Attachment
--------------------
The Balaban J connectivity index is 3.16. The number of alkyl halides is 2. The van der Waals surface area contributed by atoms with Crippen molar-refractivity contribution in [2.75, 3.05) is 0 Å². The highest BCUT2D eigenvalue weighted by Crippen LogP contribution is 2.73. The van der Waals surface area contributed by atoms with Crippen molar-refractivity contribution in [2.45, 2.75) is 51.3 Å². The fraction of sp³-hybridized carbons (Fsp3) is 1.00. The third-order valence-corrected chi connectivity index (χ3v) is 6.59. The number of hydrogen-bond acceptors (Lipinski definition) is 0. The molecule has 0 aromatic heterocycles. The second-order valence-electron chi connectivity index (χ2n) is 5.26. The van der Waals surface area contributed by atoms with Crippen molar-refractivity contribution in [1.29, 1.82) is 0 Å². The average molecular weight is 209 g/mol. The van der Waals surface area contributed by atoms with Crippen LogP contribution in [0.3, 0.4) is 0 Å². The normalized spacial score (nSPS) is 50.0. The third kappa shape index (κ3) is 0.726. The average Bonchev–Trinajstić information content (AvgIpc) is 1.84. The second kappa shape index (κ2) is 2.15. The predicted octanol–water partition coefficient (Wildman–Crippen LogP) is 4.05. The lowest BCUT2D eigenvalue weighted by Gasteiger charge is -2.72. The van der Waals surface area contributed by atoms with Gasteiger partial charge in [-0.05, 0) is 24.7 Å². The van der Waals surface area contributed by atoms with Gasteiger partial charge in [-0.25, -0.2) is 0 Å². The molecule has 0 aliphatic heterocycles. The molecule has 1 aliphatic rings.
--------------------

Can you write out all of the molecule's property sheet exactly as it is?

The Balaban J connectivity index is 3.16. The number of alkyl halides is 2. The van der Waals surface area contributed by atoms with Crippen molar-refractivity contribution in [2.75, 3.05) is 0 Å². The highest BCUT2D eigenvalue weighted by Crippen LogP contribution is 2.73. The van der Waals surface area contributed by atoms with Crippen molar-refractivity contribution in [2.45, 2.75) is 51.3 Å². The fraction of sp³-hybridized carbons (Fsp3) is 1.00. The third-order valence-corrected chi connectivity index (χ3v) is 6.59. The number of hydrogen-bond acceptors (Lipinski definition) is 0. The molecule has 0 aromatic heterocycles. The second-order valence-electron chi connectivity index (χ2n) is 5.26. The van der Waals surface area contributed by atoms with Crippen molar-refractivity contribution in [1.29, 1.82) is 0 Å². The average molecular weight is 209 g/mol. The van der Waals surface area contributed by atoms with Crippen LogP contribution in [0.3, 0.4) is 0 Å². The normalized spacial score (nSPS) is 50.0. The third kappa shape index (κ3) is 0.726. The average Bonchev–Trinajstić information content (AvgIpc) is 1.84. The second kappa shape index (κ2) is 2.15. The predicted octanol–water partition coefficient (Wildman–Crippen LogP) is 4.05. The lowest BCUT2D eigenvalue weighted by Gasteiger charge is -2.72. The van der Waals surface area contributed by atoms with Gasteiger partial charge in [-0.05, 0) is 24.7 Å². The van der Waals surface area contributed by atoms with Gasteiger partial charge in [-0.25, -0.2) is 0 Å². The molecule has 0 aliphatic heterocycles. The molecule has 1 aliphatic rings.